From: Doug Ewell (firstname.lastname@example.org)
Date: Mon Dec 06 2004 - 10:59:10 CST
Peter R. Mueller-Roemer <pmr at informatik dot uni dash frankfurt dot
> The Unicode-Standard I hope is Open in the sense that any font that is
> designed to this standard may call itself a unicode-font (complete or
> partial ...).
> Unicode has a great potential to remove the language-specific
> boundaries from web-communication, but if allmost equivalent fonts (&
> SW to read, write and print) are not freely available for private use,
> than its accepance will not be so wide as is necessary to enable
> multi-lingual communication!
As far as I can tell, nothing in the Unicode Standard requires the use
of particular font or display-engine technologies. This is an important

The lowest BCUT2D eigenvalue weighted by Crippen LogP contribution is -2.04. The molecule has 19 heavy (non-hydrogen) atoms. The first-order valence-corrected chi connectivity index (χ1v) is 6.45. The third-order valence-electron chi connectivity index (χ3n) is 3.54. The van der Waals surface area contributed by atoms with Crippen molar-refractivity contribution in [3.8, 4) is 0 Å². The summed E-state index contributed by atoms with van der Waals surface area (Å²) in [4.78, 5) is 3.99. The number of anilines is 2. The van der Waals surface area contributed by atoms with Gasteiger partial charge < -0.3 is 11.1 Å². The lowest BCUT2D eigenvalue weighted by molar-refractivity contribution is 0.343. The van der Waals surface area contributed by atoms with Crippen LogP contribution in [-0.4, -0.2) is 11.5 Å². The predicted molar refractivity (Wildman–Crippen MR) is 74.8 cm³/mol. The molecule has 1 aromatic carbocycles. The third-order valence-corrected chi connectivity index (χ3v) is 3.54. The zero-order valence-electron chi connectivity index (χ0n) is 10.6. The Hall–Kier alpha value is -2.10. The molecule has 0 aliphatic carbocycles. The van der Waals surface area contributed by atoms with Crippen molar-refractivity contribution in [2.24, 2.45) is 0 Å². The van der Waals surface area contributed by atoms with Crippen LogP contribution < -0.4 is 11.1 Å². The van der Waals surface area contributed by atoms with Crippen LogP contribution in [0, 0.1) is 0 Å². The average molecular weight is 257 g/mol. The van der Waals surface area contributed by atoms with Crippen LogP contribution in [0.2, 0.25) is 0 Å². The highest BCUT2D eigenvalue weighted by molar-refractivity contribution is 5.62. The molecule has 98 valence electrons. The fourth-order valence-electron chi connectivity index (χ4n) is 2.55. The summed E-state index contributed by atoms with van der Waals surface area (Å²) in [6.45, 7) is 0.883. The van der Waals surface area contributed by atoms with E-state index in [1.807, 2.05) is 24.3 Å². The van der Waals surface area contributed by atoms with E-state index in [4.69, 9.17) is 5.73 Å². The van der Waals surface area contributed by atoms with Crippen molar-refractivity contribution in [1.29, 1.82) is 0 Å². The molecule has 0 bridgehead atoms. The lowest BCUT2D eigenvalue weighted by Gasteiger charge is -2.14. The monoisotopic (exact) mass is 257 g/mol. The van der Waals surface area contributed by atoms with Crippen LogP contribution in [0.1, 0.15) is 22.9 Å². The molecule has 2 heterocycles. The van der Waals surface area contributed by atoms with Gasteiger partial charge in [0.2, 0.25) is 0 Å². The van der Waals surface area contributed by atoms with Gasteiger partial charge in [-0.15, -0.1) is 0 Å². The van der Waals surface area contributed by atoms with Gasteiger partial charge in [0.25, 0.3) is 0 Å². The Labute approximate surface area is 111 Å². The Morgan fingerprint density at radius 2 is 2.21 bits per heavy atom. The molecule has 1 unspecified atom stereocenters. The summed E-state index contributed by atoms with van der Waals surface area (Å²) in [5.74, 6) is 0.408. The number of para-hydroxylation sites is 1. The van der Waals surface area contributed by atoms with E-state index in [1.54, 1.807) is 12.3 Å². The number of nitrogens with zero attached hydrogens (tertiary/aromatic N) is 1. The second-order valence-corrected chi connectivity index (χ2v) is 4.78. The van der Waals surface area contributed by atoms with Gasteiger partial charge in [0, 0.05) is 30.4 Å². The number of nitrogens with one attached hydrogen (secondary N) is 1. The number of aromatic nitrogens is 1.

point for me too.
However, neither the Unicode Consortium nor WG2 has any control over the
names, licensing restrictions, or prices that vendors give to their
products that implement Unicode, even if those vendors are Consortium
Fonts and display engines are supposed to do the best job they can of
rendering Unicode text, and must not claim to support characters or
features that they do not actually support. As long as I am free to
choose (or invent) another technology that does this, I am under no
obligation to use OpenType or AAT or Uniscribe or any vendor's IP in
order to have a compliant Unicode system.
As far as the word "open" is concerned, vendors are free to use ordinary
English words to name their products, with very few constraints. (I
think in the US, the word "new" can only be used to apply to a product
that is one year old or less; that's one of the few exceptions.) I
would suggest taking the word "open," as applied to software, about as
literally as we currently take the phrase "user-friendly." It carries
no binding promises, and vendors are not obligated to agree on what it
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